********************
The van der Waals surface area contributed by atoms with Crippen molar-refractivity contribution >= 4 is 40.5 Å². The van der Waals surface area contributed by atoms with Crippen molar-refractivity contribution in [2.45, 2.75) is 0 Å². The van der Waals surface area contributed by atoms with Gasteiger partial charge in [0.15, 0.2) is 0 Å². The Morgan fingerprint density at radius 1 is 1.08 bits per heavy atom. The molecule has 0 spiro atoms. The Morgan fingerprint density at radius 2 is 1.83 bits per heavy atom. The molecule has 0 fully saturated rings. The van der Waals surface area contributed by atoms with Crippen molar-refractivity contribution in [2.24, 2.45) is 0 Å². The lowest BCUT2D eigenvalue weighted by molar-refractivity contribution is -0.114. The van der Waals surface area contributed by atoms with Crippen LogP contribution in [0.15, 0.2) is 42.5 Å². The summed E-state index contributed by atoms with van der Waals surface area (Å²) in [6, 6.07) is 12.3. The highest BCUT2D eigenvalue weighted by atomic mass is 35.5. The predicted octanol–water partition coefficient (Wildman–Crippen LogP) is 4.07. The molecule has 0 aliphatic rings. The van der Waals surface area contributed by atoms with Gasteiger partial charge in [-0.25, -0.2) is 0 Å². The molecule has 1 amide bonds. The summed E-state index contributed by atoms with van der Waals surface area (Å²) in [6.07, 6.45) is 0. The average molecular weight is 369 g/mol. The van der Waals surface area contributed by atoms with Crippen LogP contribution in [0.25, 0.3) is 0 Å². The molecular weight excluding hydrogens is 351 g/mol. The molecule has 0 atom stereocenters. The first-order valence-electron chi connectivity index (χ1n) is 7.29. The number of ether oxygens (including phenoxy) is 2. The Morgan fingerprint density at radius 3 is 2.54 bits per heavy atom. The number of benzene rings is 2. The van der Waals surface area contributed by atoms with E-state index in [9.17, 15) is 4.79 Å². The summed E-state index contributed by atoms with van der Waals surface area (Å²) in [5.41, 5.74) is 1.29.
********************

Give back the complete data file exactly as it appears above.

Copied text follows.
The van der Waals surface area contributed by atoms with Crippen molar-refractivity contribution >= 4 is 40.5 Å². The van der Waals surface area contributed by atoms with Crippen molar-refractivity contribution in [2.45, 2.75) is 0 Å². The van der Waals surface area contributed by atoms with Gasteiger partial charge in [0.15, 0.2) is 0 Å². The Morgan fingerprint density at radius 1 is 1.08 bits per heavy atom. The molecule has 0 spiro atoms. The Morgan fingerprint density at radius 2 is 1.83 bits per heavy atom. The molecule has 0 fully saturated rings. The van der Waals surface area contributed by atoms with Crippen molar-refractivity contribution in [2.24, 2.45) is 0 Å². The lowest BCUT2D eigenvalue weighted by molar-refractivity contribution is -0.114. The van der Waals surface area contributed by atoms with Crippen LogP contribution in [0.15, 0.2) is 42.5 Å². The summed E-state index contributed by atoms with van der Waals surface area (Å²) in [6, 6.07) is 12.3. The highest BCUT2D eigenvalue weighted by atomic mass is 35.5. The predicted octanol–water partition coefficient (Wildman–Crippen LogP) is 4.07. The molecule has 0 aliphatic rings. The van der Waals surface area contributed by atoms with Gasteiger partial charge in [-0.25, -0.2) is 0 Å². The molecule has 1 amide bonds. The summed E-state index contributed by atoms with van der Waals surface area (Å²) in [6.07, 6.45) is 0. The average molecular weight is 369 g/mol. The van der Waals surface area contributed by atoms with Crippen LogP contribution in [0.25, 0.3) is 0 Å². The molecular weight excluding hydrogens is 351 g/mol. The molecule has 0 atom stereocenters. The first-order valence-electron chi connectivity index (χ1n) is 7.29. The number of ether oxygens (including phenoxy) is 2. The Morgan fingerprint density at radius 3 is 2.54 bits per heavy atom. The number of benzene rings is 2. The van der Waals surface area contributed by atoms with E-state index in [9.17, 15) is 4.79 Å². The summed E-state index contributed by atoms with van der Waals surface area (Å²) in [5.41, 5.74) is 1.29.